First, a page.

I recently heard a speaker who challenged his audience to reconsider what they believed. He spoke specifically about interpersonal communication and how we often take sides over what we believe is true. Belief is not always the same thing as truth.
How many times have we argued our point only to find out we were completely wrong? This is typically the case when I mediate disputes between dentists and team members or dentists and associates. Each side is convinced of their belief, mistaking it as truth even though there is little if any fact to support it. Consider the damage this causes to working relationships, damage that often takes longer to resolve than the dispute itself.
The writer George Bernard Shaw once said, “It is not disbelief that is dangerous; it is belief.”
I know of someone who was told as a child that the equator ran through the state of Georgia, and this belief remained with her well into adulthood. She would argue the point despite the overwhelming evidence to the contrary. Certainly that sounds crazy, but how many of us hold superstitions and stereotypes that are just as farfetched?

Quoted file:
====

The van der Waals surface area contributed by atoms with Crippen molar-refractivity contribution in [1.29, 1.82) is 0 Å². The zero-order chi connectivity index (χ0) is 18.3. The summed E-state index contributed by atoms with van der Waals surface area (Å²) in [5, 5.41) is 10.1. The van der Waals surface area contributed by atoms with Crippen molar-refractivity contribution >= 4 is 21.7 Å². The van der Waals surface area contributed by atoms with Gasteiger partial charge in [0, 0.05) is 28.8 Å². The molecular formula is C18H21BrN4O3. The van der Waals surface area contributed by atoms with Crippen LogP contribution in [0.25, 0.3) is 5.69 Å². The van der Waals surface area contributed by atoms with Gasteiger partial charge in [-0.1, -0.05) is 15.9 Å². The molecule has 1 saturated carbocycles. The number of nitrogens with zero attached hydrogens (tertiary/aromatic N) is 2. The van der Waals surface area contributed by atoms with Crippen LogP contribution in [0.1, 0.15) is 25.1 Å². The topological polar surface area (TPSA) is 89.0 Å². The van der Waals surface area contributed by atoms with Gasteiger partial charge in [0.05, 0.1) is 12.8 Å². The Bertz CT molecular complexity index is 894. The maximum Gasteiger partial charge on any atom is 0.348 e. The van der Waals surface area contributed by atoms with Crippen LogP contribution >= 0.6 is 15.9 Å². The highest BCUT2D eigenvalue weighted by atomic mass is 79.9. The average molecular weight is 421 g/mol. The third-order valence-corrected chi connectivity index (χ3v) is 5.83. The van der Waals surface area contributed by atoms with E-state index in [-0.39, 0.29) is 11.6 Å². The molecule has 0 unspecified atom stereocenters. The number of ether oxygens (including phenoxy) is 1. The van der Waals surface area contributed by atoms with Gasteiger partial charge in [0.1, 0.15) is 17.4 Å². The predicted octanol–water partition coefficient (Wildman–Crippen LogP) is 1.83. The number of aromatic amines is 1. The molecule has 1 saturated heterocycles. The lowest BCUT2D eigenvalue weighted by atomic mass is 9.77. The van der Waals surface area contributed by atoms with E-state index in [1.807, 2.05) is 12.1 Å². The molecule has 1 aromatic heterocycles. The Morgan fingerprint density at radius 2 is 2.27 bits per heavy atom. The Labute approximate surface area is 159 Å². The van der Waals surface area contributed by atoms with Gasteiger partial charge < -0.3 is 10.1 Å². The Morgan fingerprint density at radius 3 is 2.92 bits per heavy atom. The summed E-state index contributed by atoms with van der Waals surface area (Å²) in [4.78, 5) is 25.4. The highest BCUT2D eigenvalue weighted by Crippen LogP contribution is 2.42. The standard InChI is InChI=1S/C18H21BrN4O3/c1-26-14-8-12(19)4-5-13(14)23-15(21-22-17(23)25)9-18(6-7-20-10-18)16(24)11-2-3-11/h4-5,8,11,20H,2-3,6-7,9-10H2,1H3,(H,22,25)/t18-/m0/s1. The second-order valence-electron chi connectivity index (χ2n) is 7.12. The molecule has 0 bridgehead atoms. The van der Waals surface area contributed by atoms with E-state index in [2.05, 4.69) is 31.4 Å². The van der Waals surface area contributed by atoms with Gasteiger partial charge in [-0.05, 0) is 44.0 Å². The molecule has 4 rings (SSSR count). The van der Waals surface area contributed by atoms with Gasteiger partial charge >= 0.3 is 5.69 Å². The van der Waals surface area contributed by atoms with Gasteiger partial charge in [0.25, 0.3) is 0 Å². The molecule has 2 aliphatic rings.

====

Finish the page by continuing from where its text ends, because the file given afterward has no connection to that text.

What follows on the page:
Life seems to give us plenty of opportunities to realize the beliefs we hold on to are probably the ones needing the closest scrutiny. Therefore, if you want to strengthen your relationships, consider spending a little more time exploring the truth.